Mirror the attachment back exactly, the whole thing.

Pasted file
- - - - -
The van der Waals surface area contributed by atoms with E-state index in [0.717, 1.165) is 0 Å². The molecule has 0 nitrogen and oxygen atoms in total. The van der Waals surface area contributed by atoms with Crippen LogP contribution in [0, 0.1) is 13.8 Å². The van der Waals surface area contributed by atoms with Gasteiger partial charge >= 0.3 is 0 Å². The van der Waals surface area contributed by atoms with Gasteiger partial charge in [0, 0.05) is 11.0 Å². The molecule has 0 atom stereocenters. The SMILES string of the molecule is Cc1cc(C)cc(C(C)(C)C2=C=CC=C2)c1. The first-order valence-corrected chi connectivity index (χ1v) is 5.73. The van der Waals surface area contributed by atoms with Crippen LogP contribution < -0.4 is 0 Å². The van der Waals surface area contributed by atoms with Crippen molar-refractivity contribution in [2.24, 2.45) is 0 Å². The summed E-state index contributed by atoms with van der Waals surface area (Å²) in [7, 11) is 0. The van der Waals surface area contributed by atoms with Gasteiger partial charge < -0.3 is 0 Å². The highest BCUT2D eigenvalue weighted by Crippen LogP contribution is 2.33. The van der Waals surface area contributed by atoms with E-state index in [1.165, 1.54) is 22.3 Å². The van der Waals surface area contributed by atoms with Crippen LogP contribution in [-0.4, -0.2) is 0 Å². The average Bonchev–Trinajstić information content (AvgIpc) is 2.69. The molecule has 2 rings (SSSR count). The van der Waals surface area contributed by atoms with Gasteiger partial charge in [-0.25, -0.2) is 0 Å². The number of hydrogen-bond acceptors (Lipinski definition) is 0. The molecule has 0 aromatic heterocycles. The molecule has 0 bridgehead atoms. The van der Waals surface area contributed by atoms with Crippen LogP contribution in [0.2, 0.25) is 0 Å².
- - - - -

The van der Waals surface area contributed by atoms with E-state index in [0.717, 1.165) is 0 Å². The molecule has 0 nitrogen and oxygen atoms in total. The van der Waals surface area contributed by atoms with Crippen LogP contribution in [0, 0.1) is 13.8 Å². The van der Waals surface area contributed by atoms with Gasteiger partial charge >= 0.3 is 0 Å². The van der Waals surface area contributed by atoms with Gasteiger partial charge in [0, 0.05) is 11.0 Å². The molecule has 0 atom stereocenters. The SMILES string of the molecule is Cc1cc(C)cc(C(C)(C)C2=C=CC=C2)c1. The first-order valence-corrected chi connectivity index (χ1v) is 5.73. The van der Waals surface area contributed by atoms with Crippen LogP contribution < -0.4 is 0 Å². The van der Waals surface area contributed by atoms with Crippen molar-refractivity contribution in [2.24, 2.45) is 0 Å². The summed E-state index contributed by atoms with van der Waals surface area (Å²) in [7, 11) is 0. The van der Waals surface area contributed by atoms with Gasteiger partial charge < -0.3 is 0 Å². The highest BCUT2D eigenvalue weighted by Crippen LogP contribution is 2.33. The van der Waals surface area contributed by atoms with E-state index in [1.165, 1.54) is 22.3 Å². The van der Waals surface area contributed by atoms with Crippen LogP contribution in [-0.4, -0.2) is 0 Å². The average Bonchev–Trinajstić information content (AvgIpc) is 2.69. The molecule has 2 rings (SSSR count). The van der Waals surface area contributed by atoms with Gasteiger partial charge in [-0.25, -0.2) is 0 Å². The number of hydrogen-bond acceptors (Lipinski definition) is 0. The molecule has 0 aromatic heterocycles. The molecule has 0 bridgehead atoms. The van der Waals surface area contributed by atoms with Crippen LogP contribution in [0.2, 0.25) is 0 Å².